Dr Boddy said: “Highly psychopathic senior businesspeople who were quite plausibly genuine psychopaths are visible in commercial history.
“This new study aims to understand whether some corporate scandals and bankruptcies feature senior corporate officials who might be workplace psychopaths, and this has demonstrably been the case.
“People have often wondered whether Bernie Madoff was in fact a corporate psychopath, and he certainly scored highly on the two measures of psychopathy utilised within this study.
“The findings suggest that Madoff’s fraud was an outcome of his personality and that similar personalities such as Robert Maxwell and Ken Lay, have behaved in similar ways.
“There are likely to be plenty of people in the world of corporate finance with similar psychopathic traits to Bernie Madoff. The job for financial corporations and firms, if they want to give themselves the best chance of avoiding crisis, would appear to be identifying them before they ascend to power.”
About this business psychology and psychopathy research news
Original Research: Open access.
“Insights into the bernie madoff financial market scandal which identify new opportunities for business market researchers” by Clive R. Boddy et al. International Journal of Market Research
Insights into the bernie madoff financial market scandal which identify new opportunities for business market researchers
This article reflectively applies measurement tools to gage whether a renowned financier and champion of shareholder capitalism, in 20th century business history, might be categorized as a corporate psychopath.
The article examines aspects of the career of the outstanding financial investment manager, Bernie Madoff. Psychopaths and corporate psychopaths are defined as background to the article.
Gauges of corporate psychopathy and psychopathy are outlined which could be modified by market research companies to identify corporate psychopathy in organisations as a way of aiding investment decisions into such organisations.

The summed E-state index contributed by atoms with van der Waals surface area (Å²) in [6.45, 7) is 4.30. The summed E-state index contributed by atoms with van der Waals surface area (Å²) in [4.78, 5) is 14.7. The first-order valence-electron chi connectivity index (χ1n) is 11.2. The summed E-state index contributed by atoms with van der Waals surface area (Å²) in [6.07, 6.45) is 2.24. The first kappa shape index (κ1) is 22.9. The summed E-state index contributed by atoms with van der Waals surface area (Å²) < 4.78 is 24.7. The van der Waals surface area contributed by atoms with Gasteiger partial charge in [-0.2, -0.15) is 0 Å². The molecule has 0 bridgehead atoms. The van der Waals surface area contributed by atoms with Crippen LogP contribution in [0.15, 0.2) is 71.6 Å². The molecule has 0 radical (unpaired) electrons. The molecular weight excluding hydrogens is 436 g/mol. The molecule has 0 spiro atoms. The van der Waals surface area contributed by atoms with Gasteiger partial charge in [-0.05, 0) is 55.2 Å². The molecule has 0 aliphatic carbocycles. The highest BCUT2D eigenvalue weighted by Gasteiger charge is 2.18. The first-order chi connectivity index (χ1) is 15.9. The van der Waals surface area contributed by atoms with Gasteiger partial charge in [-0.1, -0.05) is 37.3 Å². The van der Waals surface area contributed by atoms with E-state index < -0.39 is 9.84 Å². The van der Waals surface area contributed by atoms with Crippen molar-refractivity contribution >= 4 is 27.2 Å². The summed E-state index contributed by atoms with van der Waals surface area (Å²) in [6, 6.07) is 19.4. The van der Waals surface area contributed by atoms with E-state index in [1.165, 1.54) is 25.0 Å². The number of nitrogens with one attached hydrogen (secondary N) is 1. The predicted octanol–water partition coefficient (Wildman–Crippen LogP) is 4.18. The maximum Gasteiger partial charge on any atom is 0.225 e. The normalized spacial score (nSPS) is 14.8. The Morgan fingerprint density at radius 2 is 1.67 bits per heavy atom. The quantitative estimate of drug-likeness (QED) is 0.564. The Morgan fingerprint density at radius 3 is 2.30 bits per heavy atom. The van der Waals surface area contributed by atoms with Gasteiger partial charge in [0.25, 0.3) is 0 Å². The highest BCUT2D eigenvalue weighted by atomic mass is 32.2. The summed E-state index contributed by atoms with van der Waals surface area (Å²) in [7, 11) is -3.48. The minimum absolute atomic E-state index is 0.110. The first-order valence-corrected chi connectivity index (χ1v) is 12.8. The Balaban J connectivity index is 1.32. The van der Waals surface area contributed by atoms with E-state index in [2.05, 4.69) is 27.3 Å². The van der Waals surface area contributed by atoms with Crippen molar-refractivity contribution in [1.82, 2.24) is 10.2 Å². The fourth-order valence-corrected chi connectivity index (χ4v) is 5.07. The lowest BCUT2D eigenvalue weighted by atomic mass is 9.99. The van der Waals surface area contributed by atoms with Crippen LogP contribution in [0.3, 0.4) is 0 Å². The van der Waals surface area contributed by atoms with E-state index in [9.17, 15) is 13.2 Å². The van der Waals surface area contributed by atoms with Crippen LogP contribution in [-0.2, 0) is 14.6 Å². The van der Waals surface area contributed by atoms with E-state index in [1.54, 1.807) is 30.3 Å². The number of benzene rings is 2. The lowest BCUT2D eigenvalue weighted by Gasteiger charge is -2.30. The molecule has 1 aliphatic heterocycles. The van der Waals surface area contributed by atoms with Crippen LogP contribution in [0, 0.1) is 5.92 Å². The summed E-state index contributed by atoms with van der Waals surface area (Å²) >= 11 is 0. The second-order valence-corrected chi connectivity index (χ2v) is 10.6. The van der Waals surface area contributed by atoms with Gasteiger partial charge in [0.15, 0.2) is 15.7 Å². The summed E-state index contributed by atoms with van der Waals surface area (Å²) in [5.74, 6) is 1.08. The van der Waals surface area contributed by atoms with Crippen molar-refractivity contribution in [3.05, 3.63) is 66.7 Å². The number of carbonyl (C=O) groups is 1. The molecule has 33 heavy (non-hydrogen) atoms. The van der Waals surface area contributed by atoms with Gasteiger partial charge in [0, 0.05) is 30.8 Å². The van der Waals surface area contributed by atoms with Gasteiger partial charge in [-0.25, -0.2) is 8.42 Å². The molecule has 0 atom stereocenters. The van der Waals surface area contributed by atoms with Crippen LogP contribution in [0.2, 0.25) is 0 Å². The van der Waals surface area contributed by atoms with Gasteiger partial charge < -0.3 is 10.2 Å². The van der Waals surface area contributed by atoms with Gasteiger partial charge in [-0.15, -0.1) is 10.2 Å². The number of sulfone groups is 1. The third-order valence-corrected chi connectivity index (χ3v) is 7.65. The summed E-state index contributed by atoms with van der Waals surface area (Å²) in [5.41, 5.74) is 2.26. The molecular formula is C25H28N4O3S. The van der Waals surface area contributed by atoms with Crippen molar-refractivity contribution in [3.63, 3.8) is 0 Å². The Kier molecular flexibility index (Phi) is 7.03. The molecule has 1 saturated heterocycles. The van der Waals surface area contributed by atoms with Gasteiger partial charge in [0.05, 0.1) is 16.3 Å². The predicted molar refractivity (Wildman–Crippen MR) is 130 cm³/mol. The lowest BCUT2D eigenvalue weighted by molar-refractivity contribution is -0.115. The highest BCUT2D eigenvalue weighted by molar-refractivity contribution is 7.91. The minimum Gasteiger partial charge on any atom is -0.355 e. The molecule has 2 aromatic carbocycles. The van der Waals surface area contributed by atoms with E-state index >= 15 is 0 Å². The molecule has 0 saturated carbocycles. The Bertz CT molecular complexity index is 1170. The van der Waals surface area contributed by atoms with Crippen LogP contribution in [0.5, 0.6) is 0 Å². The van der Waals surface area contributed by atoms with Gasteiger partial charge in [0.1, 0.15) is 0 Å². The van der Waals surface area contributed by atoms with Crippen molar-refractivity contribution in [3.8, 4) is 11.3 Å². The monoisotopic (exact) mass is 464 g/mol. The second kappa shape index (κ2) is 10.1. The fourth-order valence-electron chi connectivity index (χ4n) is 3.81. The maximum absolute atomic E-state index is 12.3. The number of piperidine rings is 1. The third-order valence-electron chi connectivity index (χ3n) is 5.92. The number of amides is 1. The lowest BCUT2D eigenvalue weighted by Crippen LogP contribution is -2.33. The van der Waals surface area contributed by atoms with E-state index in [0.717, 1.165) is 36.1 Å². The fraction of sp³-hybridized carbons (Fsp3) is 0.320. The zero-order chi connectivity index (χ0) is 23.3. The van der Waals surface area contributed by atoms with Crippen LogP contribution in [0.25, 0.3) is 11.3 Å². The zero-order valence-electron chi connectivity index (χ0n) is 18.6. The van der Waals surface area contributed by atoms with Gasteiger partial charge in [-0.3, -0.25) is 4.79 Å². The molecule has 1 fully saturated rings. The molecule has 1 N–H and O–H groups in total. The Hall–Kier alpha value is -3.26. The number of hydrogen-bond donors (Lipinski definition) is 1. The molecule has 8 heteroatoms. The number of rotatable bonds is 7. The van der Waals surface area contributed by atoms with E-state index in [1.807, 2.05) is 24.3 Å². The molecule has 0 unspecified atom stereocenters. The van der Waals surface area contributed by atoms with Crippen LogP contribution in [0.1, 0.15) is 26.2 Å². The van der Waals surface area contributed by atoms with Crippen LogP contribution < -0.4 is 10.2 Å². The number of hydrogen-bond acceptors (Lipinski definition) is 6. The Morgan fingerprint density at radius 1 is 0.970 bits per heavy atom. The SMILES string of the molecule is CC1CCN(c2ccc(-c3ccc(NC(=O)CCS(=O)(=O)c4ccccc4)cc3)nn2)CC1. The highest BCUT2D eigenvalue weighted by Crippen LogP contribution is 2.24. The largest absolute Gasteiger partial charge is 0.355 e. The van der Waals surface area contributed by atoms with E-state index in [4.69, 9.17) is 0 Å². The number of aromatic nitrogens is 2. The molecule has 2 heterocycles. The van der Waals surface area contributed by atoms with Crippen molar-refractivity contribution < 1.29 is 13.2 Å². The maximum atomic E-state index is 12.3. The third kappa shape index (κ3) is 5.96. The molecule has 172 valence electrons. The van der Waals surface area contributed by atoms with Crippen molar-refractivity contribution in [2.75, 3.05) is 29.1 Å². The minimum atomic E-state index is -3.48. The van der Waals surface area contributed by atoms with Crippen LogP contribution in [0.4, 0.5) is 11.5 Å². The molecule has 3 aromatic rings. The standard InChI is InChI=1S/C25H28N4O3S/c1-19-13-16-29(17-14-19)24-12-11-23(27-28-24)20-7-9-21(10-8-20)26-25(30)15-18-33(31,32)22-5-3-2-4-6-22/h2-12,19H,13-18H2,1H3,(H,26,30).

The current article concludes that insolvencies such as those at Madoff’s investment company, have been distinguished by CEOs being present who were simultaneously the lauded agents of financial market capitalism and who embodied the traits of the corporate psychopath.
The examination of potential corporate psychopaths using this historical methodology helps inform ideas about what the effects of psychopathic leadership may be within economies and gives new insights into the reasons for the greed, risk taking, and unethical practices found in financial markets.
Findings support the accepted view that corporate psychopaths can be discovered in senior roles in the financial services sector.
This current paper provides new avenues for research offerings from market research companies. For example, business to business researchers could undertake research to identify firms more likely to be longitudinally viable, sustainable and less likely to collapse (i.e., non-psychopathic firms).
Investment companies like pension funds could use such research to identify firms that are less risky, more ethical, better led, and therefore safer to invest in.